Intercity Istanbul Park has only helt 8 races in F1 history so far, with the 2021 Grand Prix just ahead, but has still produced some iconic racing moments in those years.

Slotting into the 2020 calendar quite last minute, there was very unlimited data for modern Formula One cars, and fresh tarmac made for a very slippery return to Istanbul Park. It saw Lance Stroll take his first pole position, a very mixed starting grid and first lap collisions in the wet. In the end, it was a 94th win for Lewis Hamilton and the 7th World Title for the Briton.

Not to forget are epic battles including Fernando Alonso’s 2006 battle with Michael Schumacher and the crash between Red Bull drivers Mark Webber and Sebastian Vettel in 2010. 2006 also saw Vettel’s F1 debut, Jenson Button’s charge through the field in 2005, Felipe Massa’s first pole and win.

How To Get There

Turkey’s main international airport, Ataturk, is located across the Bosphorus, around 50 miles from the circuit. Sabiha Gokcen is Istanbul’s second airport and is now a popular hub for low-cost carriers. It is much closer to the circuit (about 7 miles) and avoids the Istanbul traffic, but it’s a way out from the main hotels and Istanbul sights.

Istanbul itself has a well-equipped transportation network, with plenty of metro lines and busses. Otherwise, the best way to cross from Europe to Asia and back is by ferry. To get to the circuit, it is best to drive, but with Istanbul traffic, it could take a good two hours on a busy weekend.

What To See

Istanbul, with its rich history, has a lot to offer outside of a race weekend. Here are just some pointers to consider

Hagia Sofya: Initially a church, then a mosque and today a museum, the Hagia Sofya is the third building constructed in the same place with a different architectur than its predecessors. With its breathtaking domes, marble columns and magnificent mosaics, it is one of the wonders of world’s architecture history.

Basilica Cistern: A 1,500-year-old building supported by 336 columns. The extraordinary subterranean cistern offers one of the most surprising tourist experiences. Many of the columns used in construction were recycled from earlier classical structures and feature decorative carvings. The most famous of these are the column bases known as the Medusa stones in the northwest corner with their Medusa head carvings. Contrary to James Bond, who had to row his way through the underground cistern in From Russia with Love, you can take a stroll on the concrete walkways.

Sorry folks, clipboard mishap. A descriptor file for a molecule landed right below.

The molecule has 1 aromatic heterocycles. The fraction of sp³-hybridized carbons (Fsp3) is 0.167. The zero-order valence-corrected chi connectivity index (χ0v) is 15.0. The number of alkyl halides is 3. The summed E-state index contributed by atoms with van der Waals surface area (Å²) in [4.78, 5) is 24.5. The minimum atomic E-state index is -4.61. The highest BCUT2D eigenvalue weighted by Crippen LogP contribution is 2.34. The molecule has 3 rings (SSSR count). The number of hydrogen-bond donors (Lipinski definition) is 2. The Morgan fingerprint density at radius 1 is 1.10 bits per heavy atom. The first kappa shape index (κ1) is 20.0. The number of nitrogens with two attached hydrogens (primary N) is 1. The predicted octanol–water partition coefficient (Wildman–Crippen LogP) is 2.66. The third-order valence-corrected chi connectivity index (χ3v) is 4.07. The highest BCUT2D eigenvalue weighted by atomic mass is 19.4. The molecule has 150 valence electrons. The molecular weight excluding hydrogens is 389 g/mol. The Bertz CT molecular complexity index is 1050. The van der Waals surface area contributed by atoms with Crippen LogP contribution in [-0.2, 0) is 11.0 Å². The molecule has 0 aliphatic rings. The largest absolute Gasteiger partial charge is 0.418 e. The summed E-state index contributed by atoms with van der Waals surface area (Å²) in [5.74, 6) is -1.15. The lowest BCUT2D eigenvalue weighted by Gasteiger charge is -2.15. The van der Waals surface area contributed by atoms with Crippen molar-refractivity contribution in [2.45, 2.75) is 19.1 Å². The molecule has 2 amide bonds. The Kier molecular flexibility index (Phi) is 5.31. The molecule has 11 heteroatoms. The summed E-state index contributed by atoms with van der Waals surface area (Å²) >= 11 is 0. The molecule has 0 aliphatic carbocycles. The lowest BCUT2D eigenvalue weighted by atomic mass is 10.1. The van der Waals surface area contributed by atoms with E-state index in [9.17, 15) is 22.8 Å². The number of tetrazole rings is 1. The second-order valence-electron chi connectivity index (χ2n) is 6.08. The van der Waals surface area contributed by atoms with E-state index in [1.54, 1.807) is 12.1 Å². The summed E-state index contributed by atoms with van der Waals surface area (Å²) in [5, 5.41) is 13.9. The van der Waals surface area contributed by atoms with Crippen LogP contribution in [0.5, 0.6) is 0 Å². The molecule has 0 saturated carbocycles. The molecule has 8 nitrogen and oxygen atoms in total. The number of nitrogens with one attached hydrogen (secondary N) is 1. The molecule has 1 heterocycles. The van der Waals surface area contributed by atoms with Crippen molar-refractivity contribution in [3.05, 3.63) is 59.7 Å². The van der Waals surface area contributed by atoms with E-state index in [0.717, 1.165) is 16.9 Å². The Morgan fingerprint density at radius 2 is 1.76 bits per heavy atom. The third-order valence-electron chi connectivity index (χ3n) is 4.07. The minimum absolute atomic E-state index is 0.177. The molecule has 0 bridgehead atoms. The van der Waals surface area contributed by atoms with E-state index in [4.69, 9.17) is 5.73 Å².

Topkapi Palace This was the main hub of the Ottoman Empire. Opulent pavilions, jewel-filled Treasury and the Harem offer a glimpse into what it might have been like between the 15th and 19th centuries.

Blue Mosque The Sultanahmet Mosque was built between 1609 and 1617 and is also known as the Blue Mosque because of the blue tiles used to decorate the walls of its interior. Light inside the mosque is provided by more than 200 stained glass windows and several chandeliers. The Sultanahmet Mosque is the only mosque in Istanbul that has six minarets and this provoked hostility at the time, as such a display was previously only preserved for the Prophet’s mosque in Mecca. Legend has it, his whole issue was the result of a misunderstanding between the sultan and his architect.

Other things to do: Kariye Museum, Süleymaniye Mosque, Ayvansaray Pier and Galata Bridge,  Nardis Jazz Club